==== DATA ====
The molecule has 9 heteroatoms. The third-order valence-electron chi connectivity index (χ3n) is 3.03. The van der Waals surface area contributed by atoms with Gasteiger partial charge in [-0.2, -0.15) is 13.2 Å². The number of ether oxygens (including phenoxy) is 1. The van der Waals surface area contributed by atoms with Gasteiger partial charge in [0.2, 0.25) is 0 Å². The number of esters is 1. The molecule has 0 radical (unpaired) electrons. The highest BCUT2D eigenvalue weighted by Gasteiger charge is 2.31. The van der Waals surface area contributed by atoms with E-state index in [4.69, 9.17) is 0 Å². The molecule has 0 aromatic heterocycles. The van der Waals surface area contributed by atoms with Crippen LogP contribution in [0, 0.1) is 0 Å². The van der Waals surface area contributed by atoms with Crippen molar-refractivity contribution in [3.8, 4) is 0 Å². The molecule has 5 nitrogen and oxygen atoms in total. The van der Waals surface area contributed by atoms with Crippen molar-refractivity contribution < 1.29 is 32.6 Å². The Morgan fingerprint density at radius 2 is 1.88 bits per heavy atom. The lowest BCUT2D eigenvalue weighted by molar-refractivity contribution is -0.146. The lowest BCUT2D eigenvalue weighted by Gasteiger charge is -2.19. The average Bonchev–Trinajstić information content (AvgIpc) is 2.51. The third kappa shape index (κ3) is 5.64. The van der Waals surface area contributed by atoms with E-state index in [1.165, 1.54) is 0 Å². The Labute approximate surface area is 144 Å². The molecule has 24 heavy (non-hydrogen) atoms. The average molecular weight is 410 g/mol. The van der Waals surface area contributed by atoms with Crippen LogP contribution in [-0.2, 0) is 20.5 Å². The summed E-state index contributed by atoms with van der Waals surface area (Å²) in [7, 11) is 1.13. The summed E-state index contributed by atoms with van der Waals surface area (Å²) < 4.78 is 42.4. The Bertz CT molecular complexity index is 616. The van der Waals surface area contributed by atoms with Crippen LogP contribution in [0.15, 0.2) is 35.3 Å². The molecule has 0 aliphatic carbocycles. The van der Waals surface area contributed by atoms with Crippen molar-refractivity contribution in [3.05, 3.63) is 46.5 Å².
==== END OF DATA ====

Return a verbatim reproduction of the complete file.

The molecule has 9 heteroatoms. The third-order valence-electron chi connectivity index (χ3n) is 3.03. The van der Waals surface area contributed by atoms with Gasteiger partial charge in [-0.2, -0.15) is 13.2 Å². The number of ether oxygens (including phenoxy) is 1. The van der Waals surface area contributed by atoms with Gasteiger partial charge in [0.2, 0.25) is 0 Å². The number of esters is 1. The molecule has 0 radical (unpaired) electrons. The highest BCUT2D eigenvalue weighted by Gasteiger charge is 2.31. The van der Waals surface area contributed by atoms with E-state index in [4.69, 9.17) is 0 Å². The molecule has 0 aromatic heterocycles. The van der Waals surface area contributed by atoms with Crippen LogP contribution in [0, 0.1) is 0 Å². The van der Waals surface area contributed by atoms with Crippen molar-refractivity contribution in [3.8, 4) is 0 Å². The molecule has 5 nitrogen and oxygen atoms in total. The van der Waals surface area contributed by atoms with Crippen molar-refractivity contribution < 1.29 is 32.6 Å². The Morgan fingerprint density at radius 2 is 1.88 bits per heavy atom. The lowest BCUT2D eigenvalue weighted by molar-refractivity contribution is -0.146. The lowest BCUT2D eigenvalue weighted by Gasteiger charge is -2.19. The average Bonchev–Trinajstić information content (AvgIpc) is 2.51. The third kappa shape index (κ3) is 5.64. The van der Waals surface area contributed by atoms with E-state index in [1.165, 1.54) is 0 Å². The Labute approximate surface area is 144 Å². The molecule has 24 heavy (non-hydrogen) atoms. The average molecular weight is 410 g/mol. The van der Waals surface area contributed by atoms with Crippen LogP contribution in [-0.2, 0) is 20.5 Å². The summed E-state index contributed by atoms with van der Waals surface area (Å²) in [7, 11) is 1.13. The summed E-state index contributed by atoms with van der Waals surface area (Å²) < 4.78 is 42.4. The Bertz CT molecular complexity index is 616. The van der Waals surface area contributed by atoms with Crippen LogP contribution in [0.15, 0.2) is 35.3 Å². The molecule has 0 aliphatic carbocycles. The van der Waals surface area contributed by atoms with Crippen molar-refractivity contribution in [3.05, 3.63) is 46.5 Å².